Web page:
Have you ever wondered how tennis players hit balls moving over 100 mph with pinpoint accuracy? How does our brain see a tennis ball flying at us and still have time to react?

Researchers at the University of California Berkeley know that our brain isn't as fast as a speeding bullet or a power serve. They recently discovered (and published their findings in Neuron) that our brains push the incoming object further into time and space. Our brain automatically predicts where the moving object will be, giving us a more accurate measurement.

So how exactly does this work? What happens from the moment the ball leaves the racquet? First, your eye finds the ball, then it determine its speed. Next, your brain tells your arms and legs what to do. It can take an entire 1/10 of a second for the brain to process what the eye is seeing; yet, the tennis ball doesn't stop moving during that time, so while the eye is seeing and the brain is thinking... the ball has moved about 10 ft closer.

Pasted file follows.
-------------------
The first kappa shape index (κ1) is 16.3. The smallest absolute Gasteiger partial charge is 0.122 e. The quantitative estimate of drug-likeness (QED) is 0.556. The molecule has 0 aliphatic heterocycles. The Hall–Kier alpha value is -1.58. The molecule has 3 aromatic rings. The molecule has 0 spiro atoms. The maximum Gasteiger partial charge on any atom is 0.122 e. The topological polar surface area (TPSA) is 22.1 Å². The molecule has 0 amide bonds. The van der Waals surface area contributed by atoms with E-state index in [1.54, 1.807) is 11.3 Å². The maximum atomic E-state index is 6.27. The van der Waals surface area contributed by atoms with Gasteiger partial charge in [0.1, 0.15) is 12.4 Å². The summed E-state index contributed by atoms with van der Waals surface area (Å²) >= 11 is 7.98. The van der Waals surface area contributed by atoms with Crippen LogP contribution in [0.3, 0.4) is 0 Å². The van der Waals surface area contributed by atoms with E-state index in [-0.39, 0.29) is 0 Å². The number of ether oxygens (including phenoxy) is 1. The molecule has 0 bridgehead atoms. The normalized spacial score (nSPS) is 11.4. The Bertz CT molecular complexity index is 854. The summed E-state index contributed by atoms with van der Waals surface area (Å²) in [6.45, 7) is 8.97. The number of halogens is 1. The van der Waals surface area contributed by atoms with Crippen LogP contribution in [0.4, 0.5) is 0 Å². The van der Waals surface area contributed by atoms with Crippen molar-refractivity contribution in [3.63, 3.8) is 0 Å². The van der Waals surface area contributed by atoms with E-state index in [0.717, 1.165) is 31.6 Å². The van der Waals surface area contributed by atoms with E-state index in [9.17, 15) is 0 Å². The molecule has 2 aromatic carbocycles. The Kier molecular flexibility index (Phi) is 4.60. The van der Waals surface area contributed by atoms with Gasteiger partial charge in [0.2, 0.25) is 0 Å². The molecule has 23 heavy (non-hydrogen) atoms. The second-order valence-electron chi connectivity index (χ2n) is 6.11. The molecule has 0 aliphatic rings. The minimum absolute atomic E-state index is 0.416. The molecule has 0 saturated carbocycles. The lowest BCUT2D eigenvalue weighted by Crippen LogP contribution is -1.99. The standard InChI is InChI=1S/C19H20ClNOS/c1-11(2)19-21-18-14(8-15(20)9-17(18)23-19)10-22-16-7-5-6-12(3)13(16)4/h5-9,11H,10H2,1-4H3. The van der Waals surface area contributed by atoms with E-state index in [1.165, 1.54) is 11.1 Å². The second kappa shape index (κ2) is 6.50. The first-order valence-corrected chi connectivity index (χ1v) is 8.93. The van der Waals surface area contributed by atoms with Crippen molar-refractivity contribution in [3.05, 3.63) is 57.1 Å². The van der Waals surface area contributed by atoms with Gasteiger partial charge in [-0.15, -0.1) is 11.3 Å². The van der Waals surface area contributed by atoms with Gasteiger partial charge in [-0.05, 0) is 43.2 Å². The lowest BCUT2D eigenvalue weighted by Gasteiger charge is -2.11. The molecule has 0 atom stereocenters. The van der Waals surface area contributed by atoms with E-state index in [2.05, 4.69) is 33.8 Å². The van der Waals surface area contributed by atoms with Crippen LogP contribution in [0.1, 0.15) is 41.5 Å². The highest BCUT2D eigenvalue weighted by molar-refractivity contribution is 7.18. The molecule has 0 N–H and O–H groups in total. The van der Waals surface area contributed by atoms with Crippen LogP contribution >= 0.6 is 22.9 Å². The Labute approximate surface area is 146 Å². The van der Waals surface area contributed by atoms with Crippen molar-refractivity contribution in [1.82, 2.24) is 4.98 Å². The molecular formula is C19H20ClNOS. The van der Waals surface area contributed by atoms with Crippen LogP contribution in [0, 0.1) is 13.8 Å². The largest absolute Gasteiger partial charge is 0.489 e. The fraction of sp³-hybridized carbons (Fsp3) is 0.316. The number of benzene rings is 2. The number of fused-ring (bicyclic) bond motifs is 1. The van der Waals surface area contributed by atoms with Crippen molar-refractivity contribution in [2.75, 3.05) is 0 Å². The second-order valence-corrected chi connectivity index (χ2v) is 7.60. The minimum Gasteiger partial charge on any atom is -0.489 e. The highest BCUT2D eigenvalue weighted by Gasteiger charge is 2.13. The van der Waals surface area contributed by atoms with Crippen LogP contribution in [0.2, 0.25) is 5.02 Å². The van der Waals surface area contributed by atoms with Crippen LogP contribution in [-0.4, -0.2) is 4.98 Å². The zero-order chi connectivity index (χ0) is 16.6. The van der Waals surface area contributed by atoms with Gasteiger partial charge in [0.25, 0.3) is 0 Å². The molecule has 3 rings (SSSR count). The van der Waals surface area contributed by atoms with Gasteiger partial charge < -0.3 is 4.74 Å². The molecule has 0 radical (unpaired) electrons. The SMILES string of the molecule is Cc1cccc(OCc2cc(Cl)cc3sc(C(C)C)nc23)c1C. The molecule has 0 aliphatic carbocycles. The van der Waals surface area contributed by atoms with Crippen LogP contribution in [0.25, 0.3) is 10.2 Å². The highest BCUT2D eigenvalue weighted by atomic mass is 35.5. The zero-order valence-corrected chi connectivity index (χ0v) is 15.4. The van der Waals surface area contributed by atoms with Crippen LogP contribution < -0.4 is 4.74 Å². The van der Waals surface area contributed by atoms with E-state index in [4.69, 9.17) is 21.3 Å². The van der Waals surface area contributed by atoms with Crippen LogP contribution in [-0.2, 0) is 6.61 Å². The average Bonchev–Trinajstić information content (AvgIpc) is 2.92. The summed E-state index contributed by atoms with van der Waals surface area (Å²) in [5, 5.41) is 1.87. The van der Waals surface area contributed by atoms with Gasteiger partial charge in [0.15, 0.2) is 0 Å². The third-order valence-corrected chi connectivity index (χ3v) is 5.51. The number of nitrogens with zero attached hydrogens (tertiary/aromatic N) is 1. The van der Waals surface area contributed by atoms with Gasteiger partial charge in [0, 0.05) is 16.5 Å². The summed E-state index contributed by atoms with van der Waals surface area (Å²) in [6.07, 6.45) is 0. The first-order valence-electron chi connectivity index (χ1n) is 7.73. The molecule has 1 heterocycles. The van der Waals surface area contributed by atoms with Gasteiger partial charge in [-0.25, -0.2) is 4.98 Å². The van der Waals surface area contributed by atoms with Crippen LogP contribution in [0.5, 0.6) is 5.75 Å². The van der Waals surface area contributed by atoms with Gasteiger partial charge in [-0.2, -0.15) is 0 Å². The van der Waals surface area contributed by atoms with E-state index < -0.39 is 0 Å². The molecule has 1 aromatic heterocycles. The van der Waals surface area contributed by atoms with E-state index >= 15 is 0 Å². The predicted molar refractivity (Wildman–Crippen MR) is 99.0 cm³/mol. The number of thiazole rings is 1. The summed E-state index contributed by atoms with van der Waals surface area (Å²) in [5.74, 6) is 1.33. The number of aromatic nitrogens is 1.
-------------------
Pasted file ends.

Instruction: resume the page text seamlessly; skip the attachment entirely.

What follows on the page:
To make up for this lapse in time, your brain (in the visual cortex V5 area) projects where it thinks the ball should be, rather than where it was when the eyes last saw it.

Tennis balls are fast (on average faster than every other ball, except golf balls) and tennis serves have been clocked as fast as 163 mph. Without our brains predictive ability, we wouldn't have professional tennis (or we would have a much more boring version of it). Yet, this "skill" also comes in handy when crossing the street and judging how far away and how fast cars are moving. This also explains why adding a backspin can throw off the person at the other end. Your opponents brain is predicting a path, one that you aren't following.